"We are not necessarily suggesting that the federal government immediately undertake an ambitious effort to scan [all government] holdings," CAP Chairman John Podesta and Public Resources President Carl Malamud wrote in an online petition titled "Yes we Scan" posted Wednesday.

December 22, 2011 3:22 PM

From lehighvalleylive.com:

Two Republican New Jersey lawmakers want to pull back the curtain on the state’s public records law by removing some provisions that exempt legislators.

Assemblyman John Amodeo and Assemblyman-elect Chris Brown plan to introduce in January a bill to allow the decade-old Open Public Records Act, known as OPRA, to apply to communications between legislators and other governmental agencies.

December 22, 2011 10:09 AM

From The Atlantic Cities:

Today, most major cities now offer some form of an online data catalog. You can find them at datasf.org or data.seattle.gov or data.cityofchicago.org. They contain both handy maps for novices (including, say, the locations of every bike rack in downtown Seattle) and sortable raw data sets for enterprising developers who can turn all these spreadsheets into smart-phone applications.

Non-profit initiatives like Civic Commons are meanwhile partnering with cities to convert valuable data into even more useful urban solutions like bus-tracking systems.

December 22, 2011 10:04 AM

From Knoxville News Sentinel:

Knox County commissioners have unanimously signed off on a resolution to notify local legislators they oppose any changes to Tennessee's Open Meetings Act.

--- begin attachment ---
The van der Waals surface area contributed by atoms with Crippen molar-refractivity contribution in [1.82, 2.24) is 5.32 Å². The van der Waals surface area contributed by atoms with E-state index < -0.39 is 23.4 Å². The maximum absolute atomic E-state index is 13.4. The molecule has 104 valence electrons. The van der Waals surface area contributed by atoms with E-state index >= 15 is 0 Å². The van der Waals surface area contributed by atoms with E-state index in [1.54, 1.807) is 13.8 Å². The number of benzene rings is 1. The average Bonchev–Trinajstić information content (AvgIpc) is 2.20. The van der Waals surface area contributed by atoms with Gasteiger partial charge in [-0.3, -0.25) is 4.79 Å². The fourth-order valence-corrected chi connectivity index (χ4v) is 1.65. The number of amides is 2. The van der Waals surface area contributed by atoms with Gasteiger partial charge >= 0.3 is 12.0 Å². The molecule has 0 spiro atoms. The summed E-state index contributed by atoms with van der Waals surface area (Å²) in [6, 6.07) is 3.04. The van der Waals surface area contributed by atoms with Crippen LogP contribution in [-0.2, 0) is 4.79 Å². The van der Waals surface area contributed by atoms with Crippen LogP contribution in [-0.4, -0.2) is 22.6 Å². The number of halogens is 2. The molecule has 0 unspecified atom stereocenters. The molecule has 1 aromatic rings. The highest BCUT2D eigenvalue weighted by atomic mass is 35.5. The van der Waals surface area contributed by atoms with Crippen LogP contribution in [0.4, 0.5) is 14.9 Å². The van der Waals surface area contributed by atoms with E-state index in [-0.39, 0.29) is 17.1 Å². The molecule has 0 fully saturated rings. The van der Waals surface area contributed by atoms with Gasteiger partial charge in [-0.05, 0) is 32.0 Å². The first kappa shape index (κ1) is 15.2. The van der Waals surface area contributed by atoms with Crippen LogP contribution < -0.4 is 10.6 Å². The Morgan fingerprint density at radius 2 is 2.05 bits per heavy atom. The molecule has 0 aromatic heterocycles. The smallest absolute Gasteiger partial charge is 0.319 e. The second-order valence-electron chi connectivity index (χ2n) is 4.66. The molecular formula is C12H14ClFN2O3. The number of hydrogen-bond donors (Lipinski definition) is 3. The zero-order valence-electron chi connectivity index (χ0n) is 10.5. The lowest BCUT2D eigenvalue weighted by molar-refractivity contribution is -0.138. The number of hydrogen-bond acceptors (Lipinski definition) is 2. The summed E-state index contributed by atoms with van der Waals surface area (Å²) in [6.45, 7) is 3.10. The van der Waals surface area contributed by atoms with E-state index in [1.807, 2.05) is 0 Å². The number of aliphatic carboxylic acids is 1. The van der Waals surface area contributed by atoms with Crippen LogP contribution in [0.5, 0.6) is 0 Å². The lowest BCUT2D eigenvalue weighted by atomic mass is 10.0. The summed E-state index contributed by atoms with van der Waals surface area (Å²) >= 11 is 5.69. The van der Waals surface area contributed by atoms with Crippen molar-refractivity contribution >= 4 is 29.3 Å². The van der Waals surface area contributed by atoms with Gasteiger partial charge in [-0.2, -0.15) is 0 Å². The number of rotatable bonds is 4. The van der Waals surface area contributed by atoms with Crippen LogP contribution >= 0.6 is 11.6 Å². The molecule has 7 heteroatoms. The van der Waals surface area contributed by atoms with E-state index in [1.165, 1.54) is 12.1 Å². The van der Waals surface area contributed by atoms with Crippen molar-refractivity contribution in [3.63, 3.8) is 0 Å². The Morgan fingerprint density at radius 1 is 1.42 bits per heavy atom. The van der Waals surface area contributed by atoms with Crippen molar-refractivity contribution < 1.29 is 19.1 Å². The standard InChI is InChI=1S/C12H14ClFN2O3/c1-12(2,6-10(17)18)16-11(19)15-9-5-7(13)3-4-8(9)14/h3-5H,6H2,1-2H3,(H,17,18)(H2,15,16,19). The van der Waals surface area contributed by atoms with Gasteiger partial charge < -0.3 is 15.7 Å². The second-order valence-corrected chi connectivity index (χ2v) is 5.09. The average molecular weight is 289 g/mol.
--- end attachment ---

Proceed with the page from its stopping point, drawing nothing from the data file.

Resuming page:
"I think it's something we need to do, based on past history," commission Chairman Mike Hammond said, referring to Black Wednesday when commissioners in January 2007 cut deals to replace some elected officials with friends, family and cronies.

December 22, 2011 10:00 AM

From nj.com:

DELAWARE TWP. — The $17,239 the township has spent over the past two years defending two lawsuits and a complaint is “inexcusable. There’s no reason to spend that kind of money for nothing,” says Dianne Rankin. “This was a big waste of money.”

The legal fees were accrued because Rankin filed the civil suits and then a complaint with the state Government Records Council. All were avoidable, she says.

December 22, 2011 9:54 AM

From PatriotLedger.com:

WEYMOUTH — The Patriot Ledger is asking the state attorney general’s office to investigate what it alleges are two violations of the state’s Open Meeting Law by the Weymouth School Committee and the town’s superintendent search committee.

In complaints filed with the attorney general’s office’s Division of Open Government, The Ledger alleges that the committees violated sections of the law requiring public bodies to maintain complete records of their meetings, called minutes, and to post accurate agendas in advance of meetings.

December 21, 2011 11:44 AM

From the Chicago Tribune:

SPARLAND, Ill. — Another official has resigned in Sparland, leaving the central Illinois village board with no quorum.

The departure of trustee Kenneth Crew brings to six the number of officials who have resigned in the last few days.